Objective Carotid intima-media thickness (IMT) is a validated surrogate marker of preclinical atherosclerosis and is predictive of cardiovascular morbidity and mortality. Research on the association between IMT and diet, however, is lacking, especially in low-income countries or low-BMI populations. Design Cross-sectional analysis. Dietary intakes were measured using a validated, thirty-nine-item FFQ at baseline cohort recruitment. IMT measurements were obtained from 2010-2011. Setting Rural Bangladesh. Subjects Participants (n 1149) randomly selected from the Health Effects of Arsenic Longitudinal Study, an ongoing, population-based, prospective cohort study established in 2000. Average age at IMT measurement was 45·5 years. Results Principal component analysis of reported food items yielded a 'balanced' diet, an 'animal protein' diet and a 'gourd and root vegetable' diet. We observed a positive association between the gourd/root vegetable diet and IMT, as each 1 sd increase in pattern adherence was related to a difference of 7·74 (95 % CI 2·86, 12·62) μm in IMT (P<0·01), controlling for age, sex, total energy intake, smoking status, BMI, systolic blood pressure and diabetes mellitus diagnoses. The balanced pattern was associated with lower IMT (-4·95 (95 % CI -9·78, -0·11) μm for each 1sd increase of adherence; P=0·045). Conclusions A gourd/root vegetable diet in this Bangladeshi population positively correlated with carotid IMT, while a balanced diet was associated with decreased IMT.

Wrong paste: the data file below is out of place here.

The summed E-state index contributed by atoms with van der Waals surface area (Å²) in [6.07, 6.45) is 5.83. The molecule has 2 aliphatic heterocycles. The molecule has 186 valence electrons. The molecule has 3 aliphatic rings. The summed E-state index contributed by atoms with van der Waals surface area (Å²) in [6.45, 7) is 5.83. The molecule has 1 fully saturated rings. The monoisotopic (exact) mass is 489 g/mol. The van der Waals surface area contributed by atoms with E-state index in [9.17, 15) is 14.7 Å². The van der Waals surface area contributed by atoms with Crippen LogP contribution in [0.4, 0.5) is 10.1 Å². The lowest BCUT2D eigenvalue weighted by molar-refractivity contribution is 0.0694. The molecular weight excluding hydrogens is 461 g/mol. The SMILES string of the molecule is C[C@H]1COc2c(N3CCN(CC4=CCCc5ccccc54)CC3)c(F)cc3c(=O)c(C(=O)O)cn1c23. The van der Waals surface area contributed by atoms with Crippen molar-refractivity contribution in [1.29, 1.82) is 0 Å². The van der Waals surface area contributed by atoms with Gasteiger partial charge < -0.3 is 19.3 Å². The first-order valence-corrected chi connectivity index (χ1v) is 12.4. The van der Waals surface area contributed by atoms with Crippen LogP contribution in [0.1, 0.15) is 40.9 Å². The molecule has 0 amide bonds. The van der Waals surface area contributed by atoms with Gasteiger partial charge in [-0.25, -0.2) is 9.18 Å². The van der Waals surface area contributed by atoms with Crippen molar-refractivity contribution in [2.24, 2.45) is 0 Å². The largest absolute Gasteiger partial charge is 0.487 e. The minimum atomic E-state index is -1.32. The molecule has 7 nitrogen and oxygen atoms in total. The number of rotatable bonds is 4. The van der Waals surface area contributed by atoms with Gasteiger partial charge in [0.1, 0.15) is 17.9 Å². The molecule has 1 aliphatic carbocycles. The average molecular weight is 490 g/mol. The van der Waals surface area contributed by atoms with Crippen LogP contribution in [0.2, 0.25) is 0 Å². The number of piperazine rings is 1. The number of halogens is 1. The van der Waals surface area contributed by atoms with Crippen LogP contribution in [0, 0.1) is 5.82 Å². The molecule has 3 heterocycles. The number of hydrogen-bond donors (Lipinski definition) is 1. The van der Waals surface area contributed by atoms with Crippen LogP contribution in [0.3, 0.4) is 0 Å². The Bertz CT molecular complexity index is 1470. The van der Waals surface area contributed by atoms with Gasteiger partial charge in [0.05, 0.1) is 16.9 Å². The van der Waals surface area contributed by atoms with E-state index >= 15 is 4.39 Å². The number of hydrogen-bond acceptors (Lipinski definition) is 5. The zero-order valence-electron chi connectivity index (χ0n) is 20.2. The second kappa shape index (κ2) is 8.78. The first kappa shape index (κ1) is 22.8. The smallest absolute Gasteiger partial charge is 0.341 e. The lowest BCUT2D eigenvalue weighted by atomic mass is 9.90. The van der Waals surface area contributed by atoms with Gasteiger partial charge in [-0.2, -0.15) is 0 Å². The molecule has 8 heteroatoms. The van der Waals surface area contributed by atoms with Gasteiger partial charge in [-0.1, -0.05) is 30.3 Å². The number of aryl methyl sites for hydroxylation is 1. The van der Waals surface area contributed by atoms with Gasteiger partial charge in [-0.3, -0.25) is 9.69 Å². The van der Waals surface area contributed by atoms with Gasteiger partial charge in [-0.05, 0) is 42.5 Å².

Bibliographical noteFunding Information:
This research was supported by the National Institutes of Health (grant numbers R01 ES017541, P42 ES010349 and P30 ES000260) and in part by the National Center for the Advancement of Translational Science (NCATS), National Institutes of Health (grant number UL1 TR000038).
- Carotid intima-media thickness
- Dietary patterns